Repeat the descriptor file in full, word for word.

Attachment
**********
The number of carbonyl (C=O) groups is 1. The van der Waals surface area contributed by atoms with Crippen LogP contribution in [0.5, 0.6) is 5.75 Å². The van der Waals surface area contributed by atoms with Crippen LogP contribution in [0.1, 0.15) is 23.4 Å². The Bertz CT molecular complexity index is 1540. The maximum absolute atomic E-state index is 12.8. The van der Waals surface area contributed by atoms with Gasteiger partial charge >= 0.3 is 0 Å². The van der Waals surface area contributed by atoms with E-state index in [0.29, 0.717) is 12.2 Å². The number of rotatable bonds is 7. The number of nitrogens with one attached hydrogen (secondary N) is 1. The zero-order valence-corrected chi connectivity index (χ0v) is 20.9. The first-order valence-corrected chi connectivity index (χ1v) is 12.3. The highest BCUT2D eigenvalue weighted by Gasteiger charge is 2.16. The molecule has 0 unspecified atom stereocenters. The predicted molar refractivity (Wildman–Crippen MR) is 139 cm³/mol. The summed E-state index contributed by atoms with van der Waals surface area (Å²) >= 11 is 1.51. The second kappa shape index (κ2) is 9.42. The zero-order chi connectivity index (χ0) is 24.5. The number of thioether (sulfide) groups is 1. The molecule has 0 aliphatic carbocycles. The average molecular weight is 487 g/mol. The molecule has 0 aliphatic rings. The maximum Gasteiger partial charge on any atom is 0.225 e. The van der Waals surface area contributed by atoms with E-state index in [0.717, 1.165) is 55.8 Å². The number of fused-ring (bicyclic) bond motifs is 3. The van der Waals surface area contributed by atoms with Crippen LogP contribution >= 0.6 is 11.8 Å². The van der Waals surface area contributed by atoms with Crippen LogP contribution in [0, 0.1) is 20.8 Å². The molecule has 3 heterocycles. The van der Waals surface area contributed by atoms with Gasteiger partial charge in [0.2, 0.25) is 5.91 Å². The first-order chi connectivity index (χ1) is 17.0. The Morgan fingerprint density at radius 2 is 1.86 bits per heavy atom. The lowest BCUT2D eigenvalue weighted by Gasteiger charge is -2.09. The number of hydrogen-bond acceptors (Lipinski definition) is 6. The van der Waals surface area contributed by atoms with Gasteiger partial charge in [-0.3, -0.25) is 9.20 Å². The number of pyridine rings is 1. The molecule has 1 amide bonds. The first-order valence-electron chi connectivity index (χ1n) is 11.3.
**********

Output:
The number of carbonyl (C=O) groups is 1. The van der Waals surface area contributed by atoms with Crippen LogP contribution in [0.5, 0.6) is 5.75 Å². The van der Waals surface area contributed by atoms with Crippen LogP contribution in [0.1, 0.15) is 23.4 Å². The Bertz CT molecular complexity index is 1540. The maximum absolute atomic E-state index is 12.8. The van der Waals surface area contributed by atoms with Gasteiger partial charge >= 0.3 is 0 Å². The van der Waals surface area contributed by atoms with E-state index in [0.29, 0.717) is 12.2 Å². The number of rotatable bonds is 7. The number of nitrogens with one attached hydrogen (secondary N) is 1. The zero-order valence-corrected chi connectivity index (χ0v) is 20.9. The first-order valence-corrected chi connectivity index (χ1v) is 12.3. The highest BCUT2D eigenvalue weighted by Gasteiger charge is 2.16. The molecule has 0 unspecified atom stereocenters. The predicted molar refractivity (Wildman–Crippen MR) is 139 cm³/mol. The summed E-state index contributed by atoms with van der Waals surface area (Å²) >= 11 is 1.51. The second kappa shape index (κ2) is 9.42. The zero-order chi connectivity index (χ0) is 24.5. The number of thioether (sulfide) groups is 1. The molecule has 0 aliphatic carbocycles. The average molecular weight is 487 g/mol. The molecule has 0 aliphatic rings. The maximum Gasteiger partial charge on any atom is 0.225 e. The van der Waals surface area contributed by atoms with E-state index in [0.717, 1.165) is 55.8 Å². The number of fused-ring (bicyclic) bond motifs is 3. The van der Waals surface area contributed by atoms with Crippen LogP contribution >= 0.6 is 11.8 Å². The van der Waals surface area contributed by atoms with Crippen LogP contribution in [0, 0.1) is 20.8 Å². The molecule has 3 heterocycles. The van der Waals surface area contributed by atoms with Gasteiger partial charge in [0.2, 0.25) is 5.91 Å². The first-order chi connectivity index (χ1) is 17.0. The Morgan fingerprint density at radius 2 is 1.86 bits per heavy atom. The lowest BCUT2D eigenvalue weighted by Gasteiger charge is -2.09. The number of hydrogen-bond acceptors (Lipinski definition) is 6. The van der Waals surface area contributed by atoms with Gasteiger partial charge in [-0.3, -0.25) is 9.20 Å². The number of pyridine rings is 1. The molecule has 1 amide bonds. The first-order valence-electron chi connectivity index (χ1n) is 11.3.